A poem I wrote about my recent vacation
Woods are so inviting. Clefts in the hills beckon.
Moss yellowed limbs long to be touched.
Curving bright streams wend their way
Why is it loneliness doesn’t mar the beauty?
Am I the first witness to loving creation?
The train moves past untraveled paths,
uncrossed bridges. The only thing missing is wild life.
Brighter than day by car we travel through
Oregon where the farm land is so black it looks purple.
Then an antelope herd and pelicans on the wharf.
At California’s stop peacocks decorate the lawns.
In the desert five dune buggies bounce around.
Mountains in the distance run beside us,
lifting up their skirts for the next dip in the landscape.
Arizona’s cactus sentinels rim the passing hills.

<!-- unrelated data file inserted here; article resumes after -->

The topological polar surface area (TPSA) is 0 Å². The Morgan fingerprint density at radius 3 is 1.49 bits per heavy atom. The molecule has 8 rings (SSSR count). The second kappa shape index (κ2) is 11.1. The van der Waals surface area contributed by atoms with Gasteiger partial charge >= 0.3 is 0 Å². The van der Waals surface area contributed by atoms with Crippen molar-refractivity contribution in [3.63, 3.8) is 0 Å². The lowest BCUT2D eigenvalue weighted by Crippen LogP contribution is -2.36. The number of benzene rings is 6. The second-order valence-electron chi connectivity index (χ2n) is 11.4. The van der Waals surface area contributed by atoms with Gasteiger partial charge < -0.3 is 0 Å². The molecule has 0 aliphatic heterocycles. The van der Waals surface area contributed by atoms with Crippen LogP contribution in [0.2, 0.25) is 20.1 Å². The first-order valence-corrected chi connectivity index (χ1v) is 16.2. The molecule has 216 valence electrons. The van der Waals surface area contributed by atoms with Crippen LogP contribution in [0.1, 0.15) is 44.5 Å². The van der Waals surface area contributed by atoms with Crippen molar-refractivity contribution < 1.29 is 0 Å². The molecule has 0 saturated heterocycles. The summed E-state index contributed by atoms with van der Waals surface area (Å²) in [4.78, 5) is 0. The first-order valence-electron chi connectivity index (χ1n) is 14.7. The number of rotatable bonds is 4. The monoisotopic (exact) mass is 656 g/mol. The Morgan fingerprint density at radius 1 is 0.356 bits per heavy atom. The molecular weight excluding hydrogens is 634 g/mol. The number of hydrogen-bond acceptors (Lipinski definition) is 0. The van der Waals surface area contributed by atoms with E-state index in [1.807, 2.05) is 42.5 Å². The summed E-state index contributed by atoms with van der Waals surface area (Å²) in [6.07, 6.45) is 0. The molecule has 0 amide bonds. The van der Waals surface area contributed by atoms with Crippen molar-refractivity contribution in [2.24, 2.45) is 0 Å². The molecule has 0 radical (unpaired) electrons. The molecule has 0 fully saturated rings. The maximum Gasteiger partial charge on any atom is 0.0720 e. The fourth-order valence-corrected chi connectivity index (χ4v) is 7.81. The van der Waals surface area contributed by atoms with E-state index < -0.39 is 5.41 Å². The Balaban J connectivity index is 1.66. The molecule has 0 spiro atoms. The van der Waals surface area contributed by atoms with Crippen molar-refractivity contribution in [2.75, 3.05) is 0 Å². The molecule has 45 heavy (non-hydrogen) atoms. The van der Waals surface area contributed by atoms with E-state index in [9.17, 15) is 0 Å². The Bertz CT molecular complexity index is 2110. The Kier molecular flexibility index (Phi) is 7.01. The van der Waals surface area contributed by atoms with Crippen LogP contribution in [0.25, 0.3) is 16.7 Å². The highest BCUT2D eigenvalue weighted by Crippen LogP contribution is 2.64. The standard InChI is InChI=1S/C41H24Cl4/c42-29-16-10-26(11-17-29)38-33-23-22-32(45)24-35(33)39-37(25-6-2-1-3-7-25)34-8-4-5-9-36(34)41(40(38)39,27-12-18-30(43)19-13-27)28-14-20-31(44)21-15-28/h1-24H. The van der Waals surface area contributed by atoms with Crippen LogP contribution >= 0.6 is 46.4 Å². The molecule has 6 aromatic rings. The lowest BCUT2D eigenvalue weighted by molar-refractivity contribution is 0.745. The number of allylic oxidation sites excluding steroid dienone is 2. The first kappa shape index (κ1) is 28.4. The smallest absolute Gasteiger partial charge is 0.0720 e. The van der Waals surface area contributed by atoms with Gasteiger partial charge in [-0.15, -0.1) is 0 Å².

The Texas folding gray hills and day-turning sky
grumble to the train’s rock and roll beat as we careen by.
Awoke in East Texas’ surprisingly green countryside.
Slept through Hope, Arkansas. Missouri sported redbud.
By birthplace on an Illinois farm may pass as I lapse into a nap.
Homesick for the flowering greenery of spring in Michigan
and my husband of twenty-five years sure comfort.
Similar to this vacation, all I know of wisdom is love never ends.